NASD Public Relations Coordinator Tony Fields said officials of Natchez and Adams County schools are also steadily revisiting their reopening plans and are collecting data from parents, teachers and state and federal levels to do so.
During a Thursday meeting of the Natchez Adams School District Board of Trustees, board officials agreed unanimously to give students the option to wear either their school uniforms or everyday clothing because some parents or guardians may be unable to purchase the uniforms or stores may not have enough uniforms in stock in pandemic conditions.
Fields said the district is also making plans to offer a fully virtual learning option to students.
“Going virtual sounds like an easy process, but there are a lot of things we have to think about,” Fields said. “We have to make sure that not only do we have enough equipment for students to use but also make sure they have equal access to internet and make sure they are still receiving the quality of instruction they need.”
Fields said delaying the start of school, which is currently scheduled for Aug. 10, is a possibility.
“There are some things that we need to get in place that we simply do not have right now,” Fields said. “… First and foremost, we are concerned about the health and safety of our students, teachers and staff.”
Adams County Christian School
Adams County Christian School is still preparing to begin the school year on Aug. 10 with students attending classes on campus, school officials said.
In a letter emailed to parents and guardians last month, Middle and High School Vice Principal Cricket Daugherty said because ACCS has the benefit of considerably smaller class sizes than public institutions, the school has “more options available to make face-to-face instruction a reality” while following recommendations from the Centers for Disease Control and Prevention, the Mississippi Department of Health and guidance from the Midsouth Association of Independent Schools.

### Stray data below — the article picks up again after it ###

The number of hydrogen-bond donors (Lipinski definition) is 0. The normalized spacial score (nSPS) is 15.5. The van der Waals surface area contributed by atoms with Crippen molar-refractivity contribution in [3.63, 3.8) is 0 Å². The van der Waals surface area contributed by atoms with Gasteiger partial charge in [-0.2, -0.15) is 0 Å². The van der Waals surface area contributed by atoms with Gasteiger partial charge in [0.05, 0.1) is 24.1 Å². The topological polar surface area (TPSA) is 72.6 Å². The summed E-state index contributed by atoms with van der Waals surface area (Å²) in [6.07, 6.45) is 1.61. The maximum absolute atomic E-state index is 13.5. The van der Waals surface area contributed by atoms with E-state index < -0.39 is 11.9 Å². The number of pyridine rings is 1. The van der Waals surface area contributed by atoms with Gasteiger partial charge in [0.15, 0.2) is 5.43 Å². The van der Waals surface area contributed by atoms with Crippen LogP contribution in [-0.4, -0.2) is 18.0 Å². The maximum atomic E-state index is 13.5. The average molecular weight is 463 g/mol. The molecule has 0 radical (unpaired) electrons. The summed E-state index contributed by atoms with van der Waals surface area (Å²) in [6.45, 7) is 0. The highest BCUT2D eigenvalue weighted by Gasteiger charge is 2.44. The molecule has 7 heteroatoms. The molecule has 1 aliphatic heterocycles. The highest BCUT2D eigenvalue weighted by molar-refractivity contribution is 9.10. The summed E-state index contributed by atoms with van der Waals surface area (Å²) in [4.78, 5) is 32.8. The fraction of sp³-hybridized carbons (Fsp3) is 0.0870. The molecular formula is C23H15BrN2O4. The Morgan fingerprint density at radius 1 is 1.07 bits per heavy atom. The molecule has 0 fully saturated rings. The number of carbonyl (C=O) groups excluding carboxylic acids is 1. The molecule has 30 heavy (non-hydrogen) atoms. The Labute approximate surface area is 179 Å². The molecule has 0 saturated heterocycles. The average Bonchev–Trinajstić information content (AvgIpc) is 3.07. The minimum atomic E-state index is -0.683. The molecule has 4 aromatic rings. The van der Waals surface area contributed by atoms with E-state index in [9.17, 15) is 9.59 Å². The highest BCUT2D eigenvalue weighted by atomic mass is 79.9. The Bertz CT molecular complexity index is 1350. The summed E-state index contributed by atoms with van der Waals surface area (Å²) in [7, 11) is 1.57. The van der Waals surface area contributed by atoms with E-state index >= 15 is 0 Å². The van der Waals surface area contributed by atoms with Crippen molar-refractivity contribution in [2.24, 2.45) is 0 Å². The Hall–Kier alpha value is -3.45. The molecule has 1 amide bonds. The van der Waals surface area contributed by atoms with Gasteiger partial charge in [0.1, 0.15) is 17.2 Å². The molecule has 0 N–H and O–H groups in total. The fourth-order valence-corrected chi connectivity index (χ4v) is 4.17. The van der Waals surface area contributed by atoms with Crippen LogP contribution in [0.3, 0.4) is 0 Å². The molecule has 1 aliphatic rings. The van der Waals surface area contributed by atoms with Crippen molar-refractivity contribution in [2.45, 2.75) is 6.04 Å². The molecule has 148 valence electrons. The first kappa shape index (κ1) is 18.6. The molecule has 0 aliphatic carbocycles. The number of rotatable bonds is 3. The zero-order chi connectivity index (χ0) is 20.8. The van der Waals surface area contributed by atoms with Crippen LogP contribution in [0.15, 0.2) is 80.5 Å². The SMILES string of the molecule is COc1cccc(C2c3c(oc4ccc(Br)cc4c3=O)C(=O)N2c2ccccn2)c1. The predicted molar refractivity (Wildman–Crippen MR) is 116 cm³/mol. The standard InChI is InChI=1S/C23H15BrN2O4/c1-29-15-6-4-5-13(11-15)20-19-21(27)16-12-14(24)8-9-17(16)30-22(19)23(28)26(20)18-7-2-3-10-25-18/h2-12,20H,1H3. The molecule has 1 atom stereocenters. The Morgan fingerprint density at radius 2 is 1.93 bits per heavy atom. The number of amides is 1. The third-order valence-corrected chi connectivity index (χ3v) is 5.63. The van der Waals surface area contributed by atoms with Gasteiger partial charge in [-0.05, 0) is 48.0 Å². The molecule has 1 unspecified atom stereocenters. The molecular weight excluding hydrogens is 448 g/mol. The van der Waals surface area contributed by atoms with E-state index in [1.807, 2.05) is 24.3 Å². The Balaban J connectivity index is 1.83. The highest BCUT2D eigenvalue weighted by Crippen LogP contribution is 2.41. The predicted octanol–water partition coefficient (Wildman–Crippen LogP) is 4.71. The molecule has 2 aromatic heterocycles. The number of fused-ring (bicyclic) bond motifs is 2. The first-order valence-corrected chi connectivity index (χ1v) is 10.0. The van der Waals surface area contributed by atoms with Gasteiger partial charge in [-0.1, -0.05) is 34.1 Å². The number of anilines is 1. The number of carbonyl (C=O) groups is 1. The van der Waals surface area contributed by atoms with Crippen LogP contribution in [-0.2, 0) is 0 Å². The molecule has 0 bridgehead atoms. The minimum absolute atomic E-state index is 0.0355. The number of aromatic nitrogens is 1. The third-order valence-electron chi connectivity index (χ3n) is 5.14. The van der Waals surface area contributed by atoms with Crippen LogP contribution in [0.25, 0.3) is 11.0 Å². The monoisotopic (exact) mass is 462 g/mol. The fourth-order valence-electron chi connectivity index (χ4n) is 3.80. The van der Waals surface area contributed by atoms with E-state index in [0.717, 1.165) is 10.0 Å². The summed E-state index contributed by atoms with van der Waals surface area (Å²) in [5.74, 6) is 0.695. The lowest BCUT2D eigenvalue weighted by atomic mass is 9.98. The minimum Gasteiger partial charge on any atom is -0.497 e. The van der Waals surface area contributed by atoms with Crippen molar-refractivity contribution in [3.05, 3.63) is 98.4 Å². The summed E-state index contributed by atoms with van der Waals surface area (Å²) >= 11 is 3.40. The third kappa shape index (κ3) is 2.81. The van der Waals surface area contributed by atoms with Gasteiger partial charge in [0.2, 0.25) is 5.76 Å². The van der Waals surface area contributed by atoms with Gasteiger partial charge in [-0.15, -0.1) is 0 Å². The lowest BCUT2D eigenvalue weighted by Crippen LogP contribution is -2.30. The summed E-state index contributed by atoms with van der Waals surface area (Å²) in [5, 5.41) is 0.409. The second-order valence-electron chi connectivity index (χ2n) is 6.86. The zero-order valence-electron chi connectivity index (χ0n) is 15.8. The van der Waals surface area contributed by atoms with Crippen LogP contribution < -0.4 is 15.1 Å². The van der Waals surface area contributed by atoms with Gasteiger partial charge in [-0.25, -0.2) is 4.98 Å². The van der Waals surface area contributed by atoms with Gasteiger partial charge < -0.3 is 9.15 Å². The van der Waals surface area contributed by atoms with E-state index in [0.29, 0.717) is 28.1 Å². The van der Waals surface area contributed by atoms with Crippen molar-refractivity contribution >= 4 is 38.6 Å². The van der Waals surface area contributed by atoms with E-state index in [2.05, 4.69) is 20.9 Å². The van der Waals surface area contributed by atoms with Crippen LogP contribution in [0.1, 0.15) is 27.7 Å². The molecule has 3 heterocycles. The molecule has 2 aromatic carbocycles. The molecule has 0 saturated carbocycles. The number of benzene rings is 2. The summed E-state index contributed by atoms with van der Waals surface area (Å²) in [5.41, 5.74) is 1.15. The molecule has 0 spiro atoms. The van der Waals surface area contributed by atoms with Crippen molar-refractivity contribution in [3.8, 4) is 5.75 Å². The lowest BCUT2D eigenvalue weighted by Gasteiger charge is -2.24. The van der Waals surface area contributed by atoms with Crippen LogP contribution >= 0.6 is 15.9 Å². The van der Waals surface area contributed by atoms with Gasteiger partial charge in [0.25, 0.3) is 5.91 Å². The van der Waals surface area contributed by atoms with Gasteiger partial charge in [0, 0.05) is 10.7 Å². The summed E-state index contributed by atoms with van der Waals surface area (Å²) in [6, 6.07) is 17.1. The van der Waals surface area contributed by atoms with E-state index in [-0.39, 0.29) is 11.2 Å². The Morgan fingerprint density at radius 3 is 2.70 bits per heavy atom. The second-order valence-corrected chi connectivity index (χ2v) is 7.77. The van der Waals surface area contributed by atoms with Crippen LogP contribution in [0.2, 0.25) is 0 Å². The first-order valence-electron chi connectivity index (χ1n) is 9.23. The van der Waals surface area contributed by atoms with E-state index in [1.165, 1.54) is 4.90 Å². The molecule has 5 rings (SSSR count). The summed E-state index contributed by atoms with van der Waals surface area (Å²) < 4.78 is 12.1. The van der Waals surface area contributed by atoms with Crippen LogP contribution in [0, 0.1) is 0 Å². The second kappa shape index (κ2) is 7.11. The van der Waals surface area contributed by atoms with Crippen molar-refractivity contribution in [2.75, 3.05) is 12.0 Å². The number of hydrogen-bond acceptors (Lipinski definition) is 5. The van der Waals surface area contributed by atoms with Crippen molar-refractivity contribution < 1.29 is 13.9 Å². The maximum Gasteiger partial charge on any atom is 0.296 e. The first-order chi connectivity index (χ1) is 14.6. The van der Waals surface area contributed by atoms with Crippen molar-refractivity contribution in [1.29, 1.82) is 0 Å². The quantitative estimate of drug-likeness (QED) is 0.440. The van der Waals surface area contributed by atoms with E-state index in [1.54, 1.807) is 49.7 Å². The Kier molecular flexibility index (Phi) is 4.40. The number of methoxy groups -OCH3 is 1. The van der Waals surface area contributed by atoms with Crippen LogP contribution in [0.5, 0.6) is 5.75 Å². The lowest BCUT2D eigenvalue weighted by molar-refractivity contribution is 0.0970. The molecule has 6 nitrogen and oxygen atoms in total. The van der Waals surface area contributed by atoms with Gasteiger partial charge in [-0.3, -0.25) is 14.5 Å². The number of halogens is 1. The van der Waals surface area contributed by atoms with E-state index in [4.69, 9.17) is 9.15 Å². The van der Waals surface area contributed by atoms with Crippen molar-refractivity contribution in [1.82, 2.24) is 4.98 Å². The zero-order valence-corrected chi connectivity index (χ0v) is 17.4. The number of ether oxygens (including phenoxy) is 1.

ACCS has a website “flipbook” that was sent to students and parents and overviews the school’s plans for reopening under COVID-19 guidelines.
The guidelines state that campus visits by non-staff and non-students will be limited and that thorough cleanings will be conducted regularly. Everyone will have their temperature checked prior to entering the building, and anyone with a fever of 100.4 will be sent home.
Masks will be worn when traveling on campus and may be removed once inside the classrooms. The school will provide masks for students, but parents should be prepared to have extras available.
Events that would otherwise involve large gatherings, such as chapel and pep rallies, will be recorded and broadcasted to the classrooms and/or online.
A block schedule will be implemented and special subject teachers will travel to classrooms, unless the activity can be safely performed outside while practicing social distancing.
Classes will be dismissed on a staggered basis to allow access to lockers and/or alternate locations.
Students will not be allowed to congregate in the hallways or bathrooms.
In order to ensure social distancing guidelines are met, 7th through 12th grade classes that contain more than 19 students may be divided into two groups that meet in two different classrooms near one another. The teacher will instruct from one area that will be projected to the other.
Administration will monitor the alternate classroom. The teacher will split his/her time between the two classrooms to provide face-to-face instruction to all students. Once social distancing guidelines are lifted, classes will resume meeting in one location as previously planned, the flipbook states among other guidelines.
Cathedral headmaster Norm Yvon said Cathedral would also open Aug. 10 following strict procedures to mitigate the spread of the disease.
School officials will take everyone’s temperature before they enter the building. If someone has a temperature higher than 100.4 degrees Fahrenheit they will be sent home until the fever is over, Yvon said.
Everyone will wear masks and social distancing protocols will be in place.